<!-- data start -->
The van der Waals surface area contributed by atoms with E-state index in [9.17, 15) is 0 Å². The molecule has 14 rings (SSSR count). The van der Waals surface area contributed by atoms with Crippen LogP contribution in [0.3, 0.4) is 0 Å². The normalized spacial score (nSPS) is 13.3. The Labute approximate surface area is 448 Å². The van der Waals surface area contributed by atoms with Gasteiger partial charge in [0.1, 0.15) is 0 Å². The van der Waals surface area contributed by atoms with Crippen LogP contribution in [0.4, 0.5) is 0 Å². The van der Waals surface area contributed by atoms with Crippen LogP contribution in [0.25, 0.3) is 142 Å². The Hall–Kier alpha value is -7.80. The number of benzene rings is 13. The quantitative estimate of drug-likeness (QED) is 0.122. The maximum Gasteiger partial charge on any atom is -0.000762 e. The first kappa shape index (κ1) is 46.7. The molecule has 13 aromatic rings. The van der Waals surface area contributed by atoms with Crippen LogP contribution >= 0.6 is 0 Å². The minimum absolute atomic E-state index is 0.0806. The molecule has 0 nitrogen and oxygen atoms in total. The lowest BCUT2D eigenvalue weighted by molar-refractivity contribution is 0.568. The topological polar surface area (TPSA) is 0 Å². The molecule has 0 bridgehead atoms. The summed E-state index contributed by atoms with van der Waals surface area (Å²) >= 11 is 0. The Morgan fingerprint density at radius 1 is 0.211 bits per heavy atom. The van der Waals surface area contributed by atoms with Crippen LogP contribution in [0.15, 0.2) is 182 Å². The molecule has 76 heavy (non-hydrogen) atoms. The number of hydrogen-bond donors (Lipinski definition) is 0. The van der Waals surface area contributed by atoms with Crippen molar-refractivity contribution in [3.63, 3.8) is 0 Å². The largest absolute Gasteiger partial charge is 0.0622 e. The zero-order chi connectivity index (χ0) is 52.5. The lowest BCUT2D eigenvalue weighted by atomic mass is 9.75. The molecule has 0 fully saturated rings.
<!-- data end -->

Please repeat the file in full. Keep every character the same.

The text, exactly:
The van der Waals surface area contributed by atoms with E-state index in [9.17, 15) is 0 Å². The molecule has 14 rings (SSSR count). The van der Waals surface area contributed by atoms with Crippen LogP contribution in [0.3, 0.4) is 0 Å². The normalized spacial score (nSPS) is 13.3. The Labute approximate surface area is 448 Å². The van der Waals surface area contributed by atoms with Gasteiger partial charge in [0.1, 0.15) is 0 Å². The van der Waals surface area contributed by atoms with Crippen LogP contribution in [0.4, 0.5) is 0 Å². The van der Waals surface area contributed by atoms with Crippen LogP contribution in [0.25, 0.3) is 142 Å². The Hall–Kier alpha value is -7.80. The number of benzene rings is 13. The quantitative estimate of drug-likeness (QED) is 0.122. The maximum Gasteiger partial charge on any atom is -0.000762 e. The first kappa shape index (κ1) is 46.7. The molecule has 13 aromatic rings. The van der Waals surface area contributed by atoms with Crippen LogP contribution >= 0.6 is 0 Å². The minimum absolute atomic E-state index is 0.0806. The molecule has 0 nitrogen and oxygen atoms in total. The lowest BCUT2D eigenvalue weighted by molar-refractivity contribution is 0.568. The topological polar surface area (TPSA) is 0 Å². The molecule has 0 bridgehead atoms. The summed E-state index contributed by atoms with van der Waals surface area (Å²) >= 11 is 0. The Morgan fingerprint density at radius 1 is 0.211 bits per heavy atom. The van der Waals surface area contributed by atoms with Crippen LogP contribution in [0.15, 0.2) is 182 Å². The molecule has 76 heavy (non-hydrogen) atoms. The number of hydrogen-bond donors (Lipinski definition) is 0. The van der Waals surface area contributed by atoms with Crippen molar-refractivity contribution in [3.63, 3.8) is 0 Å². The largest absolute Gasteiger partial charge is 0.0622 e. The zero-order chi connectivity index (χ0) is 52.5. The lowest BCUT2D eigenvalue weighted by atomic mass is 9.75. The molecule has 0 fully saturated rings.